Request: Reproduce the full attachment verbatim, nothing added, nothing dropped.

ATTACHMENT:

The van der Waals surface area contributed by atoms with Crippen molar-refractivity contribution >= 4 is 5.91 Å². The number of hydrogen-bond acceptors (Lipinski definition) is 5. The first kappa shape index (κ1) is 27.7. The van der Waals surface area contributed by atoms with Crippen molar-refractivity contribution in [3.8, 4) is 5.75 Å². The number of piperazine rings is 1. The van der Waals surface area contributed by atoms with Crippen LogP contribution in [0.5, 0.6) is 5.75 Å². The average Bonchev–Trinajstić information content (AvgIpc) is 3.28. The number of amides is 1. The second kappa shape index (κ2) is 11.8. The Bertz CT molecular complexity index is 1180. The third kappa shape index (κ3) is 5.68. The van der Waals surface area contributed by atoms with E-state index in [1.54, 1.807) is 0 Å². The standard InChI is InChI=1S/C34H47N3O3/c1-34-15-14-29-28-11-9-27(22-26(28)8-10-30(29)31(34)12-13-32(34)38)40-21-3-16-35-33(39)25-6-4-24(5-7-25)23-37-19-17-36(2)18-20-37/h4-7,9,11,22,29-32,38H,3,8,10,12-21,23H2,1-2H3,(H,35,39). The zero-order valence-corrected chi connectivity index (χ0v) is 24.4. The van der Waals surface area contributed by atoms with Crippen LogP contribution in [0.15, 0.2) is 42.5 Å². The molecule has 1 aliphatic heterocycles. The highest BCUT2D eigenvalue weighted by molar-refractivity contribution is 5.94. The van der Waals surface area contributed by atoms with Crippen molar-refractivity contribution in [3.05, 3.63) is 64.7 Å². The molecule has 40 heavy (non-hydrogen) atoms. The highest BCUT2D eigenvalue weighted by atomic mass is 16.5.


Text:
The van der Waals surface area contributed by atoms with Crippen molar-refractivity contribution >= 4 is 5.91 Å². The number of hydrogen-bond acceptors (Lipinski definition) is 5. The first kappa shape index (κ1) is 27.7. The van der Waals surface area contributed by atoms with Crippen molar-refractivity contribution in [3.8, 4) is 5.75 Å². The number of piperazine rings is 1. The van der Waals surface area contributed by atoms with Crippen LogP contribution in [0.5, 0.6) is 5.75 Å². The average Bonchev–Trinajstić information content (AvgIpc) is 3.28. The number of amides is 1. The second kappa shape index (κ2) is 11.8. The Bertz CT molecular complexity index is 1180. The third kappa shape index (κ3) is 5.68. The van der Waals surface area contributed by atoms with E-state index in [1.54, 1.807) is 0 Å². The standard InChI is InChI=1S/C34H47N3O3/c1-34-15-14-29-28-11-9-27(22-26(28)8-10-30(29)31(34)12-13-32(34)38)40-21-3-16-35-33(39)25-6-4-24(5-7-25)23-37-19-17-36(2)18-20-37/h4-7,9,11,22,29-32,38H,3,8,10,12-21,23H2,1-2H3,(H,35,39). The zero-order valence-corrected chi connectivity index (χ0v) is 24.4. The van der Waals surface area contributed by atoms with Crippen LogP contribution in [0.15, 0.2) is 42.5 Å². The molecule has 1 aliphatic heterocycles. The highest BCUT2D eigenvalue weighted by molar-refractivity contribution is 5.94. The van der Waals surface area contributed by atoms with Crippen molar-refractivity contribution in [3.05, 3.63) is 64.7 Å². The molecule has 40 heavy (non-hydrogen) atoms. The highest BCUT2D eigenvalue weighted by atomic mass is 16.5.